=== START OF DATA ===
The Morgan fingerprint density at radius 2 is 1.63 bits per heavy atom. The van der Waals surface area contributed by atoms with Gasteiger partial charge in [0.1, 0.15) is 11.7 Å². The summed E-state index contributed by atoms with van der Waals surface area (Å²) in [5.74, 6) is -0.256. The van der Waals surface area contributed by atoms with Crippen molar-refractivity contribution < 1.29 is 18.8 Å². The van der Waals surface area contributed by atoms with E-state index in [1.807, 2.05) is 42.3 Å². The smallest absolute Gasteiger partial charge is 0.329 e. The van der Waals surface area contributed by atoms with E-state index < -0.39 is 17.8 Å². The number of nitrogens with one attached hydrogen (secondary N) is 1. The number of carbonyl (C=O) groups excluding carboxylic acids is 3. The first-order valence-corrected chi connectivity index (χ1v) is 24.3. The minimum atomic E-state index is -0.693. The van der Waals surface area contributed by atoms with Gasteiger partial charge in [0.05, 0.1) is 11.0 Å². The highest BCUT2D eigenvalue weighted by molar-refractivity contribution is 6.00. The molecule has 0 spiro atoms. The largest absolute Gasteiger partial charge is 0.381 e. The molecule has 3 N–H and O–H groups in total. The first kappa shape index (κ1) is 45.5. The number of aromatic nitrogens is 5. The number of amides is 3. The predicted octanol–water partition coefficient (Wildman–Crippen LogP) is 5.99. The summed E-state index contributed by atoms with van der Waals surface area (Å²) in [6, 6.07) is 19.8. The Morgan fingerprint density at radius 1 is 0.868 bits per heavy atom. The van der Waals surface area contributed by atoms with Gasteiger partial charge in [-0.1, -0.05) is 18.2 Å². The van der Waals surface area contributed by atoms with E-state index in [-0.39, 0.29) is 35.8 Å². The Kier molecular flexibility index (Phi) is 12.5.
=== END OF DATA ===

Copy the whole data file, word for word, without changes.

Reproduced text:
The Morgan fingerprint density at radius 2 is 1.63 bits per heavy atom. The van der Waals surface area contributed by atoms with Gasteiger partial charge in [0.1, 0.15) is 11.7 Å². The summed E-state index contributed by atoms with van der Waals surface area (Å²) in [5.74, 6) is -0.256. The van der Waals surface area contributed by atoms with Crippen molar-refractivity contribution < 1.29 is 18.8 Å². The van der Waals surface area contributed by atoms with E-state index in [1.807, 2.05) is 42.3 Å². The smallest absolute Gasteiger partial charge is 0.329 e. The van der Waals surface area contributed by atoms with E-state index < -0.39 is 17.8 Å². The number of nitrogens with one attached hydrogen (secondary N) is 1. The number of carbonyl (C=O) groups excluding carboxylic acids is 3. The first-order valence-corrected chi connectivity index (χ1v) is 24.3. The minimum atomic E-state index is -0.693. The van der Waals surface area contributed by atoms with Gasteiger partial charge in [0.05, 0.1) is 11.0 Å². The highest BCUT2D eigenvalue weighted by molar-refractivity contribution is 6.00. The molecule has 0 spiro atoms. The largest absolute Gasteiger partial charge is 0.381 e. The molecule has 3 N–H and O–H groups in total. The first kappa shape index (κ1) is 45.5. The number of aromatic nitrogens is 5. The number of amides is 3. The predicted octanol–water partition coefficient (Wildman–Crippen LogP) is 5.99. The summed E-state index contributed by atoms with van der Waals surface area (Å²) in [6, 6.07) is 19.8. The Morgan fingerprint density at radius 1 is 0.868 bits per heavy atom. The van der Waals surface area contributed by atoms with Gasteiger partial charge in [-0.1, -0.05) is 18.2 Å². The van der Waals surface area contributed by atoms with E-state index in [-0.39, 0.29) is 35.8 Å². The Kier molecular flexibility index (Phi) is 12.5.